Last modified on 21 November 2014, at 01:05

middle of nowhere

EnglishEdit

NounEdit

the middle of nowhere (singular only)

  1. (idiomatic) A very remote place; a nondescript place lacking population, interesting things, or defining characteristics.
    • 1889 Nov. 2, "The Proof" (editorial), The Daily Record (Kansas, USA), p. 2 (retrieved 12 April 2013):
      We set out to demonstrate to the people of the county that a corrupt ring managed the Republican party in this county. . . . We want that corrupt ring knocked into the middle of Nowhere.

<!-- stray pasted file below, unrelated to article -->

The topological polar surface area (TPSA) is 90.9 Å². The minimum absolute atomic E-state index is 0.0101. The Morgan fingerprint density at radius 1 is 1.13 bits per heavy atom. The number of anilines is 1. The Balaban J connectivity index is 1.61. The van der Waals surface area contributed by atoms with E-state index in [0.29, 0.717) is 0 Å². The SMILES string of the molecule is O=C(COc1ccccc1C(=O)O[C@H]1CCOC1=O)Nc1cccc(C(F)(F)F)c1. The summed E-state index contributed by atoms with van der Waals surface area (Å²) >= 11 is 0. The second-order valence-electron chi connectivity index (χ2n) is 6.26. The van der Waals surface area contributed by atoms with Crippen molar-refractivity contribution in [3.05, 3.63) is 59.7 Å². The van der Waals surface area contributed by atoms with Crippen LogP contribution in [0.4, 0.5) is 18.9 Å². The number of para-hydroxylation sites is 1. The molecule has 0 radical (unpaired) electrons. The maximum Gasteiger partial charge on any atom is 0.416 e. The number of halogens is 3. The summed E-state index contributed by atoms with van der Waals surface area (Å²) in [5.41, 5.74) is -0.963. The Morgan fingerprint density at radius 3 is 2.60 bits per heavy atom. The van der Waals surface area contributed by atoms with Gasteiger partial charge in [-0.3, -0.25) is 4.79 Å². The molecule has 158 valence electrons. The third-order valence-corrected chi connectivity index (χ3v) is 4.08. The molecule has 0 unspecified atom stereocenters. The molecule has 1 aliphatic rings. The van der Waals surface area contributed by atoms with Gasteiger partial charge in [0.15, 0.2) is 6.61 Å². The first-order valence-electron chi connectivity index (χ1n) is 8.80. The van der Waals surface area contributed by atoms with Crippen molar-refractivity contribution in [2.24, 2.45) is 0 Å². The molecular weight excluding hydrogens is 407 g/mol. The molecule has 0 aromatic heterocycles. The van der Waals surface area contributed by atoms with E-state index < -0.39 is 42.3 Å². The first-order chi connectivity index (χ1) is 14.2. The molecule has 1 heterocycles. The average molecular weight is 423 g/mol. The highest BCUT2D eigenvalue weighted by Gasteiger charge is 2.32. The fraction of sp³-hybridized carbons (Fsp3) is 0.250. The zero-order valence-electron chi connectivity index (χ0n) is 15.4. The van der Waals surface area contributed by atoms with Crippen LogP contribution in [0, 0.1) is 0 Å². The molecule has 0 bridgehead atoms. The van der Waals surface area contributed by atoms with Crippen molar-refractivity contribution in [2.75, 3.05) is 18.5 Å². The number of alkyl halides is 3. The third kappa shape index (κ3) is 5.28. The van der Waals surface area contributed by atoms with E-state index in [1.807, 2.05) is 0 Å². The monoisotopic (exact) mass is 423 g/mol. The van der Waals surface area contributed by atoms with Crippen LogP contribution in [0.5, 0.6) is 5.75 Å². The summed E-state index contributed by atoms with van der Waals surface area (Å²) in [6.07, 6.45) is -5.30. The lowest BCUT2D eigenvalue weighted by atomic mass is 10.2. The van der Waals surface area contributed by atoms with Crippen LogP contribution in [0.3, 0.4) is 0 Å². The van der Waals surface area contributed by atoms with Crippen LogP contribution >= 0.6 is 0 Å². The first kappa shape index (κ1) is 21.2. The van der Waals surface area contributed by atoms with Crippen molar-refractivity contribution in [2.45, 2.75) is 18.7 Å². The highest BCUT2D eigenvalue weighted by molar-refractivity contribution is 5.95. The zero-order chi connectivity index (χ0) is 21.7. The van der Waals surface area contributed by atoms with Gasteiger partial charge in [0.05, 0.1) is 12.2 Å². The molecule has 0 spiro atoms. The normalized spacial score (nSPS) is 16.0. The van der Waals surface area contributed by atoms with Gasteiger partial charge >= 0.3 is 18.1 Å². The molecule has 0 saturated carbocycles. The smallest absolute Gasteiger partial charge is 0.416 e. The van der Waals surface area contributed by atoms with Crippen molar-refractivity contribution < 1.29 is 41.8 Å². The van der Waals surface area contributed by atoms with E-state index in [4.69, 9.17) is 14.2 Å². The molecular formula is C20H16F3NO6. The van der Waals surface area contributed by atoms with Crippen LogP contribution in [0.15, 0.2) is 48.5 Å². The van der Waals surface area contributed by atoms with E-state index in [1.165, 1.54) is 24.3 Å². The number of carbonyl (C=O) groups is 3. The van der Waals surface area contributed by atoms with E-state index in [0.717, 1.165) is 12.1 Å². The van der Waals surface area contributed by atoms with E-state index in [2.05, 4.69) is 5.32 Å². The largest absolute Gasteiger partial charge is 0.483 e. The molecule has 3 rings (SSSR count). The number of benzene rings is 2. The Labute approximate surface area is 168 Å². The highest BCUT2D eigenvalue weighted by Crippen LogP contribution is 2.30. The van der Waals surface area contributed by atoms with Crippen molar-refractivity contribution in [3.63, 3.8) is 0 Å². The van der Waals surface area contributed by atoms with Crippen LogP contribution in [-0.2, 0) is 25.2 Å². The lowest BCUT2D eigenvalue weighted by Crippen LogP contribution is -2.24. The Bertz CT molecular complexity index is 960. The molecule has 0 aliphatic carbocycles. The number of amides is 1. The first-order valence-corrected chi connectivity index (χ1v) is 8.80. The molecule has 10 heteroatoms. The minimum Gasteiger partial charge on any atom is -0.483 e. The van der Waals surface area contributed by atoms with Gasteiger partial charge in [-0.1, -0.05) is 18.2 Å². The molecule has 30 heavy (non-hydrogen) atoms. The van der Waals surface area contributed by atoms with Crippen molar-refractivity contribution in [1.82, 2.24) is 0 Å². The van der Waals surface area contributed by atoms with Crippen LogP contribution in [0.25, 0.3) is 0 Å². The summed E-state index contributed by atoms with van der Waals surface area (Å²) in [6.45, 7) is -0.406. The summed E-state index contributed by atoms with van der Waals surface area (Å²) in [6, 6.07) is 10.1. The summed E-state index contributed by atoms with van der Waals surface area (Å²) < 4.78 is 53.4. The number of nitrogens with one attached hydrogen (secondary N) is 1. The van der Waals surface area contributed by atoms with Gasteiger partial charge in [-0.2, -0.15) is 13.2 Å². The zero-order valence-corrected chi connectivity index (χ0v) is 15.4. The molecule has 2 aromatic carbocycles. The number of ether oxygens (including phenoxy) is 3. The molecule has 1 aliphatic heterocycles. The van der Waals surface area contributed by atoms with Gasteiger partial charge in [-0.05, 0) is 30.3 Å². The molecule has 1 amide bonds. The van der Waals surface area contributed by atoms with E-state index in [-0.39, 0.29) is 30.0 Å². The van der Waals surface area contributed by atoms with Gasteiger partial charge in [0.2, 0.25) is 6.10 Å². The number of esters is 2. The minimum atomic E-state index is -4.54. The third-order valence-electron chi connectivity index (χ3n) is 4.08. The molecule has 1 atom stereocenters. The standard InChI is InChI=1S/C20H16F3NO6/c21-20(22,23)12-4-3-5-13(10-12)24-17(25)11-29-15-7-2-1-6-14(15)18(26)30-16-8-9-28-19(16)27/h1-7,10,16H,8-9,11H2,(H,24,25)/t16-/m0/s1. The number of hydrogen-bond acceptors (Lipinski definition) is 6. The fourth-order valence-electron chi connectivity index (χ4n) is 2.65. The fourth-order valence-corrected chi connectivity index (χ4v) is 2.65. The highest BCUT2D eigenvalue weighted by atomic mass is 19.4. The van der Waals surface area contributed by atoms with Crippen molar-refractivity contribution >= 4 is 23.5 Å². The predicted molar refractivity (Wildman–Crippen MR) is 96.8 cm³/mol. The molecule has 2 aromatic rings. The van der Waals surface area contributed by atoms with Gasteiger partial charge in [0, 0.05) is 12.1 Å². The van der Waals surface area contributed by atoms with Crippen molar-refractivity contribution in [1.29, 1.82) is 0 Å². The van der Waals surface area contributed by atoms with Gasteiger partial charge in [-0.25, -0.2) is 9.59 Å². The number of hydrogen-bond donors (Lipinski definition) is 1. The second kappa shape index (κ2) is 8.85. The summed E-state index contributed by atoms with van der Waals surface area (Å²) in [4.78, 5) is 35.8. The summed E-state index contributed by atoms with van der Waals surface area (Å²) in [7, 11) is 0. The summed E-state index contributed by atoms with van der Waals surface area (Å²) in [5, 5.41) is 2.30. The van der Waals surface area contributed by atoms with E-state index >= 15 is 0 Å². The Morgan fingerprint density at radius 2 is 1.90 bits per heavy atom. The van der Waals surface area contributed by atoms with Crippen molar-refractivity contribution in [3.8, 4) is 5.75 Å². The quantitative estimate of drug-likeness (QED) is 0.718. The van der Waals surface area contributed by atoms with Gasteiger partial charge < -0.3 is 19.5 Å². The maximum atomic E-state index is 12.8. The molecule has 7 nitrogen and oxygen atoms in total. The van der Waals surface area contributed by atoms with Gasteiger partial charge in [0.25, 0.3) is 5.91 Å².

• 1920, Margaret Pedler, The Hermit of Far End, ch. 29:
      "Only we don't happen to be in the middle of nowhere! We're just about a couple of miles from a market town where abides a nice little inn whence petrol can be obtained."
    • 1977 Oct. 17, "Now, the Poor Man's Jumbo Jet," Time:
      South Florida's Everglades Jetport is a fancy name for a concrete runway in the middle of nowhere.
    • 2012 May 9, Bettina Wassener, "A Modern Magellan Demonstrates Power of the Sun," New York Times (retrieved 12 April 2013):
      [A]fter weeks of journeying across the monotonous open sea. . . . “You see nothing for 30 days — you’re in the middle of nowhere, you feel like you are in outer space,” said Mr. Domjan.

Usage notesEdit

  • Almost always preceded by the.

SynonymsEdit

TranslationsEdit